Wellington: A Personal History

By Christopher Hibbert | Go to book overview

29 King George IV and Queen Caroline 1820-1

'God save the Queen -- and may all your wives be like her.'

THE DUKE SAW little to admire in the new King. Indeed, he had not long expostulated to Creevey, 'By God! You never saw such a figure in your life as he is! Then he speaks and swears so like old Falstaff, that damn me if I am not ashamed to walk into a room with him.' 1 As for his brothers, the royal dukes, they were, 'My God! the damnedest millstones about the necks of any government that can be imagined. They have insulted -- personally insulted -- two thirds of the gentlemen of England.' 2 Yet the Duke, as an inveterate enemy of republicanism, as a member of the King's Cabinet and a loyal servant of the Crown, felt himself in duty bound to support his Majesty in any way his conscience would allow. So that when the King made it known that he wanted to divorce his detested wife, who returned to England on 5 June 1820, he gave the most careful consideration to the problems which the King's decision raised.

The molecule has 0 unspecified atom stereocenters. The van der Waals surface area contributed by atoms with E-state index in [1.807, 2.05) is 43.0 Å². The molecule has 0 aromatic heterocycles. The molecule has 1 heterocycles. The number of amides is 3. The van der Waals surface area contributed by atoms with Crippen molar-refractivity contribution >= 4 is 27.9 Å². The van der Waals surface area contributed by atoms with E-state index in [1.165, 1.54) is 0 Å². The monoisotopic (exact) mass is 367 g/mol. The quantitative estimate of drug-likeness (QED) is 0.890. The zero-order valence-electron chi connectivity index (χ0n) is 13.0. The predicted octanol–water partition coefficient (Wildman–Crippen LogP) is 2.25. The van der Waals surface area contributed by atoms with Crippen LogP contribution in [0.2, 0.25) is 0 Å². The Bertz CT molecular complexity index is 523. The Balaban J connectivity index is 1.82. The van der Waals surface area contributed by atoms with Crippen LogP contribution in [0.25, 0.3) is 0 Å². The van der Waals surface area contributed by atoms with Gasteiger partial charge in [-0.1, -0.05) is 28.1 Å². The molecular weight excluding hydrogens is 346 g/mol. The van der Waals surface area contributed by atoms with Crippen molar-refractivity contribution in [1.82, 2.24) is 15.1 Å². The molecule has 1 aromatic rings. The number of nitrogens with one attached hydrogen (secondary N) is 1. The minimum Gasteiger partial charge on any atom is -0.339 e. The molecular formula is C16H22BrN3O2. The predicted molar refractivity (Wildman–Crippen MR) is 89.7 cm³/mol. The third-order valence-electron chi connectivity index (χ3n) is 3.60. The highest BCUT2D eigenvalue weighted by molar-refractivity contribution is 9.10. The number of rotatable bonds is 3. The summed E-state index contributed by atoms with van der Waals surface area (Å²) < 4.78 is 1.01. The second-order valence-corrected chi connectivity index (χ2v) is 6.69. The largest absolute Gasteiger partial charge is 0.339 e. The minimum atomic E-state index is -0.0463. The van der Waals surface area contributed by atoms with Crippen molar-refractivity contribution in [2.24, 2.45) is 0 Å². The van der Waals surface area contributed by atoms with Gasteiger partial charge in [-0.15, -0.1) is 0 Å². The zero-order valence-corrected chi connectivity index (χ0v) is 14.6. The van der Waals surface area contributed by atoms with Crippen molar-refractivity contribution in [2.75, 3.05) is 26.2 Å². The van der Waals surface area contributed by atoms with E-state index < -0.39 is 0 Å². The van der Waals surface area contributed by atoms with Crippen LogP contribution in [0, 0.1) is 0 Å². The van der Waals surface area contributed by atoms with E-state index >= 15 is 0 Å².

The Cabinet had already made it known that they were against a divorce since this was possible only by Act of Parliament or by a trial for treason on grounds of the Queen's adultery with her Italian majordomo, Bartolommeo Bergami -- or, as he preferred to spell his name, Pergami. The ecclesiastical courts could only grant a separation and, in any case, an action there would entail recriminatory evidence being given against the King. The Cabinet had accordingly endeavoured to persuade his Majesty to agree to a settlement which would not only keep his wife abroad but would also contain a formal enactment depriving her of her powers and privileges as queen consort. 3 On behalf of the King, Wellington and Castlereagh had met the Queen's representatives to discuss the possibility of the Queen accepting an income of £10,000 a year and agreeing to undertake to remain abroad and not

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